“Am I Overqualified For The Job?” 

Unfortunately, if you are over 40 and the employer tells you, “I am sorry, but you are overqualified”, it is not difficult to assume that they are actually telling you, “you are too old for this position”, however, even this should be taken with a grain of salt.

According to a research by Associated Press-NORC Center for Public Affairs Research poll, ⅓  of the workers over 50, who looked for a job, were told they can’t get the job because they were overqualified.

It doesn’t have to mean that you are old, maybe you are really overqualified, but let’s say you were a supervisor at your previous job and now you’re applying for a lower job rank in this company. The employer holds the right to be suspicious that this might be your temporary job until you find a better one, be unhappy, and thus unproductive and even looking for a bigger salary than the younger counterparts.

No matter what the assumptions of the interviewer are, you should never give up. As we said before, it is your spirit, not your actual age that determines how you represent yourself.

Finally, you have to be sure what you want from this job. Adapt your resume and try not to make a long tedious list of past experiences and jobs. Try to show you are enthusiastic and full of energy, rather than negotiating about the salary only.

Show them you are ready to connect to the other employees no matter their age or position because this will give them a sign you have no problem working under the supervision of a younger person.

“I Won’t Reach The Interview Phase.”

If you have gone through the first phase, which means selecting candidates based on their resumes, you are closer to an interview for your new job.

You have become quite experienced up until now who has gone through different types of conversations, meetings, important deals, and projects with colleagues or partners at work, so a job interview should not be a stressful thing for you as it would be for someone younger than you.

Knowing this, it will boost your self-confidence and the interview will go smoother.

Still, there are things that one should bear in mind. Think about the interview as an exchange of information where you show curiosity.

You need to collect extra information about the company so that you can identify the areas where you can contribute the most to the company and represent yourself as a partner, not just as an ordinary employee.

Modesty has always been a hit in the interviews. It doesn’t mean that you should be shy and quiet, but rather be patient and collaborative. Collaboration is a characteristic of younger generations – millennials, not that the older have never used it.

But research says that millennials like to share ideas and innovations because they are used to social networking and sharing. They are not used to hierarchy. They like coworking and collaboration.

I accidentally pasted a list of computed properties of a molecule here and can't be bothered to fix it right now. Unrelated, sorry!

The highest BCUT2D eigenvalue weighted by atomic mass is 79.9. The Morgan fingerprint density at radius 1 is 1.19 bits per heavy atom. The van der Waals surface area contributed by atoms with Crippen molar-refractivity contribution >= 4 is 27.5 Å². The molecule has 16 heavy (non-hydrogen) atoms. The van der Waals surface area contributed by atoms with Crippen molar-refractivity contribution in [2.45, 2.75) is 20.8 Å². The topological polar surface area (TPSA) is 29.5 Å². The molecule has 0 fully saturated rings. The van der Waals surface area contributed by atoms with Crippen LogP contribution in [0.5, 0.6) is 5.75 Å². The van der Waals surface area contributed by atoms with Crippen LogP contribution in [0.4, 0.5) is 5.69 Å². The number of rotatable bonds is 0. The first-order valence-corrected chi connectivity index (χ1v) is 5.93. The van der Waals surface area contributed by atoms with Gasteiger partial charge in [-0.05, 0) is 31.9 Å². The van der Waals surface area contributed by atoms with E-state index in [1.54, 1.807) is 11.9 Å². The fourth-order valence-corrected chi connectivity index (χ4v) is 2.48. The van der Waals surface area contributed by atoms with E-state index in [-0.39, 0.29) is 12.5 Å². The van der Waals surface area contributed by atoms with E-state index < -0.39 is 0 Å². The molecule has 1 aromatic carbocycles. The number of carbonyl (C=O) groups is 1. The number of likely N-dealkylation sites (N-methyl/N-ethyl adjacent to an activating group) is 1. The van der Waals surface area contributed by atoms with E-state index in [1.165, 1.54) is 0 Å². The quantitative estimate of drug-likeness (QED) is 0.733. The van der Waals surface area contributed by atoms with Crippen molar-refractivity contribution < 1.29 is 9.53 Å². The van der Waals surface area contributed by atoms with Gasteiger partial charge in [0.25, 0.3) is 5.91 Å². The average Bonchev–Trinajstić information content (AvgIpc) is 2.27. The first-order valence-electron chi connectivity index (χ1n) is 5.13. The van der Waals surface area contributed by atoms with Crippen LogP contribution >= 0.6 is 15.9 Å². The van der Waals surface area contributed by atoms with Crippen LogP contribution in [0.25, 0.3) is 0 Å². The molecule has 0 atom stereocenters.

Another technique that may help you go through this phase is to create a rapport with the interviewer. Starting with a smile and later talking about some popular TV shows that you both like, at appropriate times, of course, may create positive interrelation. Try not to use phrases like “that’s part of my youth” or “I guess you were all young at that time”. These phrases can be a real disadvantage.

“I Don’t Fit in the New Generation and Lack Their Knowledge of Technology”

This is not a real problem! You definitely know how to use a computer and all the applications in connection with your profession. It might happen that you are not familiar with the latest updates, but that is something you can easily solve.

Technology hasn’t been implemented just recently. It has been present for more than 2 decades now and it is becoming more and more necessary. There is nothing you can do now without technology.

So it would be out of mind to claim that older people don’t know how to use technology. It is not about learning a brand new skill, it is about updating the existing one.

However, if there are areas of technology which you are not sure about, you can take a crash course, there are many of them online now and invest in your professional development.

Another way to prove that you have no issues with technology and that you are up to date is creating an online profile like Linkedin or social media like Facebook. By the way, is there anybody without a FB profile?

“ How will I cope with the change?”

There is a cliché created about older people and that they cannot adapt easily to a change. Having a new job is a challenge especially for people in their older years. But this is true only for those over 65, and by that time they will be retired.

If you are over 40 and think that your mental agility is declining, you are wrong. Although there are studies that claim that work-ability is declining as age is increasing, there are still theories that say our crystallized intelligence (knowledge, education, and experience) never deteriorate up until you get more than 65.